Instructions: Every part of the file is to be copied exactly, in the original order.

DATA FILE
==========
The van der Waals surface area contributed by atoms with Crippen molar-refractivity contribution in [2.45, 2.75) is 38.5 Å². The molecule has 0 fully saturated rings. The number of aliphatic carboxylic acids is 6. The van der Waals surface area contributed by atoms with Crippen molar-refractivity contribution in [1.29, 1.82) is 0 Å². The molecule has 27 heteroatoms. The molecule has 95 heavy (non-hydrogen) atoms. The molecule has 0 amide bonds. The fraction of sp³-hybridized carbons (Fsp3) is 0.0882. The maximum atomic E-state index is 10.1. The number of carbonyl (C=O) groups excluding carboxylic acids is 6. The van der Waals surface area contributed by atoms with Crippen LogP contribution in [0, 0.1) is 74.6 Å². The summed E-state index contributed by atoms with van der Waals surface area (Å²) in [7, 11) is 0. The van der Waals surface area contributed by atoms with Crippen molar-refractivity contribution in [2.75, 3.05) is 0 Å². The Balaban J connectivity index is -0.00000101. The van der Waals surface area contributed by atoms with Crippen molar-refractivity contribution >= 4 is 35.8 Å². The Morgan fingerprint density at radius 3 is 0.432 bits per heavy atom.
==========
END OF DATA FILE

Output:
The van der Waals surface area contributed by atoms with Crippen molar-refractivity contribution in [2.45, 2.75) is 38.5 Å². The molecule has 0 fully saturated rings. The number of aliphatic carboxylic acids is 6. The van der Waals surface area contributed by atoms with Crippen molar-refractivity contribution in [1.29, 1.82) is 0 Å². The molecule has 27 heteroatoms. The molecule has 95 heavy (non-hydrogen) atoms. The molecule has 0 amide bonds. The fraction of sp³-hybridized carbons (Fsp3) is 0.0882. The maximum atomic E-state index is 10.1. The number of carbonyl (C=O) groups excluding carboxylic acids is 6. The van der Waals surface area contributed by atoms with Crippen LogP contribution in [0, 0.1) is 74.6 Å². The summed E-state index contributed by atoms with van der Waals surface area (Å²) in [7, 11) is 0. The van der Waals surface area contributed by atoms with Crippen molar-refractivity contribution in [2.75, 3.05) is 0 Å². The Balaban J connectivity index is -0.00000101. The van der Waals surface area contributed by atoms with Crippen molar-refractivity contribution >= 4 is 35.8 Å². The Morgan fingerprint density at radius 3 is 0.432 bits per heavy atom.